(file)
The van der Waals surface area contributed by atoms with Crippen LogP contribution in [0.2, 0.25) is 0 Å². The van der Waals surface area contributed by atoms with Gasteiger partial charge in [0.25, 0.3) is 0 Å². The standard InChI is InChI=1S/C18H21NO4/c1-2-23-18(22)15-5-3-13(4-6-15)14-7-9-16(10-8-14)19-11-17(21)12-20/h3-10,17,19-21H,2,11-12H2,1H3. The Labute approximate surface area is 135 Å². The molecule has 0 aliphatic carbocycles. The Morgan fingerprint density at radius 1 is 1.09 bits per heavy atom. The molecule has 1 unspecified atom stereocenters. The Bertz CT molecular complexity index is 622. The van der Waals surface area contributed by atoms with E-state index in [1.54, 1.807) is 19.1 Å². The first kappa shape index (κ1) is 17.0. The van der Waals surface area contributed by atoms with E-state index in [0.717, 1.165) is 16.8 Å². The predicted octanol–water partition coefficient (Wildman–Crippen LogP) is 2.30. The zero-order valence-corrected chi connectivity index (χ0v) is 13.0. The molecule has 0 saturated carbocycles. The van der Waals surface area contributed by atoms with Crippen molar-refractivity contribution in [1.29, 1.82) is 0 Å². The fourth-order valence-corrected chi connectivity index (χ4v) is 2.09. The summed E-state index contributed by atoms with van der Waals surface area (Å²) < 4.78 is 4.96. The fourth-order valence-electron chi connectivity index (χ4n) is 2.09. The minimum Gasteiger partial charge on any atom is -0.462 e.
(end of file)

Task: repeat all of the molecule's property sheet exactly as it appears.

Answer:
The van der Waals surface area contributed by atoms with Crippen LogP contribution in [0.2, 0.25) is 0 Å². The van der Waals surface area contributed by atoms with Gasteiger partial charge in [0.25, 0.3) is 0 Å². The standard InChI is InChI=1S/C18H21NO4/c1-2-23-18(22)15-5-3-13(4-6-15)14-7-9-16(10-8-14)19-11-17(21)12-20/h3-10,17,19-21H,2,11-12H2,1H3. The Labute approximate surface area is 135 Å². The molecule has 0 aliphatic carbocycles. The Morgan fingerprint density at radius 1 is 1.09 bits per heavy atom. The molecule has 1 unspecified atom stereocenters. The Bertz CT molecular complexity index is 622. The van der Waals surface area contributed by atoms with E-state index in [1.54, 1.807) is 19.1 Å². The first kappa shape index (κ1) is 17.0. The van der Waals surface area contributed by atoms with E-state index in [0.717, 1.165) is 16.8 Å². The predicted octanol–water partition coefficient (Wildman–Crippen LogP) is 2.30. The zero-order valence-corrected chi connectivity index (χ0v) is 13.0. The molecule has 0 saturated carbocycles. The van der Waals surface area contributed by atoms with Crippen molar-refractivity contribution in [1.29, 1.82) is 0 Å². The fourth-order valence-corrected chi connectivity index (χ4v) is 2.09. The summed E-state index contributed by atoms with van der Waals surface area (Å²) < 4.78 is 4.96. The fourth-order valence-electron chi connectivity index (χ4n) is 2.09. The minimum Gasteiger partial charge on any atom is -0.462 e.